Led Zeppelin‘s John Bonham and The Who‘s Keith Moon were two legendary drummers from bands that made history in Rock and Roll music but tragically died too soon when their groups were at the height of success. Even though they had a short career compared to his bandmates, they became friends and in an interview with BBC Radio 6 on “The First Time” with Matt Everitt back in 2017 (Transcribed by Rock and Roll Garage), singer Robert Plant recalled the funny story of when he and Bonham were still playing in The Band Of Joy and the drummer had to hide from Keith Moon.
The funny story of when John Bonham had to hide from Keith Moon
“One time we were playing at the Speakeasy club in London, which was a really an amazing place. I’ve seen Hendrix play there and Arthur Lee. The Band of Joy were really short of gigs and we could really play about two or three successful places in Britain where people really got the drift of what we were doing. But it was Psychedelic Blues. We were the kind of poor cousins of the Steam Packet with Rod Stewart and Long John Baldry and Julie Driscoll.”
“There was a lot of freak beat stuff still going on: The Action, The Artwoods and I met Terry Reid at that time. So we’ve got the opportunity to play at the Speakeasy and we were starting to get a name. Even though we couldn’t come into the pop world because it wouldn’t have been cool. So we set up at the speak, the night just about to start. We were unloading the van and we realized that John Bonham had the van, the Band of Joy van and backed it up to some raillings in Dudley to make sure nobody could nick the gear. So we drove to Wigmore street in West End.”
“We get out the van to unload the stuff and realize that we left the door handle in the raillings back in Dudley. So it won’t come out, you can’t get in there. There was a guy working on the road, I said ‘lend us that shovel!’ So Bonzo got hold of the shovel and starts pressing the door of the back of the van and down… this is true…. (laughs). Down the street coming towards us, towards a zebra crossing is a Rolls Royce and it’s Keith Moon.”
Robert Plant continued:
“So Bonzo throws his shovel to me. Because drummers are not to be seen (breaking in) into the group van. Then Mooney had a microphone back inside the car and he would get to a zebra crossing and when somebody was walking across he would shout at him through the radiator grill and they would drop their shopping. So there was this great moment where I’ve got the shovel, Mooney shouting at some lady with some shopping and Bonzo is hiding. Then we set up on the stage and John, he was desperate to ge away from anything I did. (There were people) saying to him ‘you can’t play with him anymore. There is nothing happening in here. You’re not gonna make any money with him’.”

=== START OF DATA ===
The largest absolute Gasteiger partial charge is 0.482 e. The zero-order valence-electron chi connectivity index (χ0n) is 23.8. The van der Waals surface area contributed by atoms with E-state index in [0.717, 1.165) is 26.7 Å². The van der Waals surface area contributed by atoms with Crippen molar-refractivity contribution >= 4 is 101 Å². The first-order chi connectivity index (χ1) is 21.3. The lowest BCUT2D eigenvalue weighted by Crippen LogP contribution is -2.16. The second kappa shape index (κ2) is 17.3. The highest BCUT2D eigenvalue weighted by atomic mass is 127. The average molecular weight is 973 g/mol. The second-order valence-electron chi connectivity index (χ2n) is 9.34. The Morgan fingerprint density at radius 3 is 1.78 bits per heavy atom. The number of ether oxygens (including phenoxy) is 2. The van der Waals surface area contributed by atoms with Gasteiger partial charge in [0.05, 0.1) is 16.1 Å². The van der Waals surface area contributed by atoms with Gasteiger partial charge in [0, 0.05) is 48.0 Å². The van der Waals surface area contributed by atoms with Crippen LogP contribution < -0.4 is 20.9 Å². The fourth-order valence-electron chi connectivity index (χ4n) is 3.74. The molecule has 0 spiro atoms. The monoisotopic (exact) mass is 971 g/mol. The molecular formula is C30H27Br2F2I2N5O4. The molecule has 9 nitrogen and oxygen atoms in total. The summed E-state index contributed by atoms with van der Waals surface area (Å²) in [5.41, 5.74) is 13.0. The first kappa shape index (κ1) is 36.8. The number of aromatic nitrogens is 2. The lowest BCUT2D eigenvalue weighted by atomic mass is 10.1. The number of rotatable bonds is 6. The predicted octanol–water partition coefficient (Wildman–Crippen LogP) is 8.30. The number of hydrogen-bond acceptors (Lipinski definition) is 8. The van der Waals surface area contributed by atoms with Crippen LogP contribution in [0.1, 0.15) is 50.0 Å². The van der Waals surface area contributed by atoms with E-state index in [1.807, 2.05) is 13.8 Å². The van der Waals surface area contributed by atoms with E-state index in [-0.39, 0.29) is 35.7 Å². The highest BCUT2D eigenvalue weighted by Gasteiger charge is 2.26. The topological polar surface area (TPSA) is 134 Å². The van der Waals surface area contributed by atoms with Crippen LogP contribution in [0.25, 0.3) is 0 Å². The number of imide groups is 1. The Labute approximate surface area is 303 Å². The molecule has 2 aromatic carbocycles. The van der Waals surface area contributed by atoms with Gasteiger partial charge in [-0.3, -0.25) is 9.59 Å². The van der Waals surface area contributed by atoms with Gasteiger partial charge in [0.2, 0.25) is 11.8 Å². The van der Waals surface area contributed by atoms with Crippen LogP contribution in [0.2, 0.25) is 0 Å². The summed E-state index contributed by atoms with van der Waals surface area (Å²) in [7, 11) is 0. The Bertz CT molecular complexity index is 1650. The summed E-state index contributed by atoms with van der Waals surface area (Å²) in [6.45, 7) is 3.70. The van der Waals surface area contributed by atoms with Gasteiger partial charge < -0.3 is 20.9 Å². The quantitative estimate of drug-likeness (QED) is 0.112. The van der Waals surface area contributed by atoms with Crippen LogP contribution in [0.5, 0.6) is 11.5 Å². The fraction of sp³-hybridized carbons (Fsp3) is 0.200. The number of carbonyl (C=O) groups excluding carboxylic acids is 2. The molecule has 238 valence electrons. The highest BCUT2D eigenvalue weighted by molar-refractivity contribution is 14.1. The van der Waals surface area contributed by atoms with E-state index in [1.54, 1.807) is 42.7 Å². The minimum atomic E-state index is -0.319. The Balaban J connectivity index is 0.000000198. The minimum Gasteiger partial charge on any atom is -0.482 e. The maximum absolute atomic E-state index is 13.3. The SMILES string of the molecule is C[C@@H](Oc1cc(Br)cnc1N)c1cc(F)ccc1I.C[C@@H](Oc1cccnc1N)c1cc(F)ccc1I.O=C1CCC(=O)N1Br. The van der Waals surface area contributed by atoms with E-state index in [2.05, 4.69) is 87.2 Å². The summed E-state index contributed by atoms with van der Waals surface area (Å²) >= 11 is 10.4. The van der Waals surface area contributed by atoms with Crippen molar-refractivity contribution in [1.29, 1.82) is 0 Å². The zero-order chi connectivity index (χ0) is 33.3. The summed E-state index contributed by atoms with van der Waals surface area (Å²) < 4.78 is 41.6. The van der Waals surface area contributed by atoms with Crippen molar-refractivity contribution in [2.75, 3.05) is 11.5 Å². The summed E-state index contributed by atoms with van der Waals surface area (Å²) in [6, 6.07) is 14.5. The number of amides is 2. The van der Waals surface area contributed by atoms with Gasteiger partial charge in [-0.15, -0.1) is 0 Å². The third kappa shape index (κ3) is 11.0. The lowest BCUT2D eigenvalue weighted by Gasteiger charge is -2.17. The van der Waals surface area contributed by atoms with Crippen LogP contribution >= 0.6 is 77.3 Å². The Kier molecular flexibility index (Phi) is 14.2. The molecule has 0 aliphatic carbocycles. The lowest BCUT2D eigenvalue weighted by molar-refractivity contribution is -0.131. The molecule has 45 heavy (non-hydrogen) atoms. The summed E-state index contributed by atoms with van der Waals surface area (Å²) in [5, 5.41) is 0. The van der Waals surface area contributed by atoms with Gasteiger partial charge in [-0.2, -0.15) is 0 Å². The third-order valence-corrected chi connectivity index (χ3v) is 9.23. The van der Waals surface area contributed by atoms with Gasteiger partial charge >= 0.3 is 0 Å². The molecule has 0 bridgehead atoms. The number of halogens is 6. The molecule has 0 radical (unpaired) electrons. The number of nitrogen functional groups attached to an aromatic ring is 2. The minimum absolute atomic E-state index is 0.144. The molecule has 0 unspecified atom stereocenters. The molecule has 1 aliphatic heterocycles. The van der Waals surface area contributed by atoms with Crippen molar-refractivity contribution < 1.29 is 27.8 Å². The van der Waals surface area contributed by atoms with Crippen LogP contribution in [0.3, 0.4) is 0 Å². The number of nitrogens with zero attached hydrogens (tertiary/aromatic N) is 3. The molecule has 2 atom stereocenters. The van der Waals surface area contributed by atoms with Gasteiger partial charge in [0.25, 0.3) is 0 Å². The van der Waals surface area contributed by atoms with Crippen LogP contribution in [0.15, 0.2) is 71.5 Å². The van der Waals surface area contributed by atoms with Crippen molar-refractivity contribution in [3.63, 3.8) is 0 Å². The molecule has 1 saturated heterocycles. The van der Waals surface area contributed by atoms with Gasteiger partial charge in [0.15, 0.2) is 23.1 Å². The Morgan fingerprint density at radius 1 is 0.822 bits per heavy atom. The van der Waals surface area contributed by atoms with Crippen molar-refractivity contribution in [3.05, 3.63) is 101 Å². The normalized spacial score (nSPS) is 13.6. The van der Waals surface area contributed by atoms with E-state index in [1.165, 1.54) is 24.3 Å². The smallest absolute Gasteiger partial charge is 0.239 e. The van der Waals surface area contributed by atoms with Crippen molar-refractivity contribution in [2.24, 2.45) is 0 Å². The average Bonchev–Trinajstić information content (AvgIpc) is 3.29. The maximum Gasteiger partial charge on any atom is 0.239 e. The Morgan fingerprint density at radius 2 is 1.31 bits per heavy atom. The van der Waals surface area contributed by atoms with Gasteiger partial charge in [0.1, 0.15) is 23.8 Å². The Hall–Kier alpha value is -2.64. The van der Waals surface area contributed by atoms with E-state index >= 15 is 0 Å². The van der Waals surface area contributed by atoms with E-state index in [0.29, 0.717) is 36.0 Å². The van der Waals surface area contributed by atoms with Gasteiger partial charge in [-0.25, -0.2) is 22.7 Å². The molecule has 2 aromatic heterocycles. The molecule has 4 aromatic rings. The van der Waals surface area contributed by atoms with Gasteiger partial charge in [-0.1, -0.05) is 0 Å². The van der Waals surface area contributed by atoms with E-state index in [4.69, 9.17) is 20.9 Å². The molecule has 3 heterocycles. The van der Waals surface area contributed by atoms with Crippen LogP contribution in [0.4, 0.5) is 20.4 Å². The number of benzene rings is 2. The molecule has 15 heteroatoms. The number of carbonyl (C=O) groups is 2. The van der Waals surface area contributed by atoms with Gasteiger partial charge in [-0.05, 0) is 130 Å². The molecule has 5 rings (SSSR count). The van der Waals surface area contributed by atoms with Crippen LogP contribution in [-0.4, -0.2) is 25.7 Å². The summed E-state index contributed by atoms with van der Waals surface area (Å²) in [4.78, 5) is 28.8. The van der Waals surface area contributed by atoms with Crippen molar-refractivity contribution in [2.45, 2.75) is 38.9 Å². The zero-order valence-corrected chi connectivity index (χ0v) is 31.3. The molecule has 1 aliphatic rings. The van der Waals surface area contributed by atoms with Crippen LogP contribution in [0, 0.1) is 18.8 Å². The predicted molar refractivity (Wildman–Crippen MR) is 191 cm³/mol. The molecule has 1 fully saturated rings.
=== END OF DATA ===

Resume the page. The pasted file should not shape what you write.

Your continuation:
“So, John set up right on the very front of the stage. That is usually where the singer goes, at the sharp end. But instead of that, I had to give a little to him. He was doing all these tricks playing with one stick and spinning the other in the air, round and round. Also doing all these ridiculous fills while we were playing ‘White Rabbit’ by Jefferson Airplane. It was great, we fought our way through the mid to late 60s, he and I. There was a lot of funny, absolutely histerical stuff. Because we don’t know the ways of the world when you’re 17, we did good.”
In 1977, one year before his death, Keith Moon played on stage with Led Zeppelin in at The Forum in Los Angeles.
Keith Moon inspired Led Zeppelin’s name
The story goes that The Who bassist John Entwistle and Keith Moon suggested that a supergroup with Jimmy Page and Jeff Beck (Who played together in The Yardbirds) would go down like a “lead balloon”, an idiom for disastrous results. So when forming Led Zeppelin, the group decided to drop the “a” in lead at the suggestion of their manager, Peter Grant, so that those unfamiliar with the term would not pronounce it “leed”. The word “balloon” was replaced by “zeppelin”.